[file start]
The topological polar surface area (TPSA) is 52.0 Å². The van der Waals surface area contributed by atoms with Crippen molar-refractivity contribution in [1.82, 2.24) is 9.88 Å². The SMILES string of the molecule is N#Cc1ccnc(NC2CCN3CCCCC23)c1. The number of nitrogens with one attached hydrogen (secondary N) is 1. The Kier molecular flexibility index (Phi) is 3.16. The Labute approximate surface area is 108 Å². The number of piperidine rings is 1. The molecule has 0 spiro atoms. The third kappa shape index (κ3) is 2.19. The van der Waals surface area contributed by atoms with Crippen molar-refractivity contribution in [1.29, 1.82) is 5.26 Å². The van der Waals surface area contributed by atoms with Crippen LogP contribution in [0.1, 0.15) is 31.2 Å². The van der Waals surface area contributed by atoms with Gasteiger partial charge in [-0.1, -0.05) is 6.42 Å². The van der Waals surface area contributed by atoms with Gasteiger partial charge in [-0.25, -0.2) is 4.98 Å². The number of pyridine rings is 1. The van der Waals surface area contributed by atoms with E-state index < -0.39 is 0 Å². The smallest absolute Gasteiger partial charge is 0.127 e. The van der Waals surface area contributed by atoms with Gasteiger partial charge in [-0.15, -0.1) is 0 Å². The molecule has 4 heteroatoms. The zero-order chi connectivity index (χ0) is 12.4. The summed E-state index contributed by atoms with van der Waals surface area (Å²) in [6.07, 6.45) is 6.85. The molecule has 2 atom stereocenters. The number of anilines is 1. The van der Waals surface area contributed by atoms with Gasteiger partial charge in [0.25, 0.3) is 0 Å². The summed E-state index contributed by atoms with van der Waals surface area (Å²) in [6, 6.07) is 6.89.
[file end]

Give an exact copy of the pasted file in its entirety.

The topological polar surface area (TPSA) is 52.0 Å². The van der Waals surface area contributed by atoms with Crippen molar-refractivity contribution in [1.82, 2.24) is 9.88 Å². The SMILES string of the molecule is N#Cc1ccnc(NC2CCN3CCCCC23)c1. The number of nitrogens with one attached hydrogen (secondary N) is 1. The Kier molecular flexibility index (Phi) is 3.16. The Labute approximate surface area is 108 Å². The number of piperidine rings is 1. The molecule has 0 spiro atoms. The third kappa shape index (κ3) is 2.19. The van der Waals surface area contributed by atoms with Crippen molar-refractivity contribution in [1.29, 1.82) is 5.26 Å². The van der Waals surface area contributed by atoms with Crippen LogP contribution in [0.1, 0.15) is 31.2 Å². The van der Waals surface area contributed by atoms with Gasteiger partial charge in [-0.1, -0.05) is 6.42 Å². The van der Waals surface area contributed by atoms with Gasteiger partial charge in [-0.25, -0.2) is 4.98 Å². The number of pyridine rings is 1. The van der Waals surface area contributed by atoms with E-state index < -0.39 is 0 Å². The smallest absolute Gasteiger partial charge is 0.127 e. The van der Waals surface area contributed by atoms with Gasteiger partial charge in [-0.15, -0.1) is 0 Å². The molecule has 4 heteroatoms. The zero-order chi connectivity index (χ0) is 12.4. The summed E-state index contributed by atoms with van der Waals surface area (Å²) in [6.07, 6.45) is 6.85. The molecule has 2 atom stereocenters. The number of anilines is 1. The van der Waals surface area contributed by atoms with Gasteiger partial charge in [0.25, 0.3) is 0 Å². The summed E-state index contributed by atoms with van der Waals surface area (Å²) in [6, 6.07) is 6.89.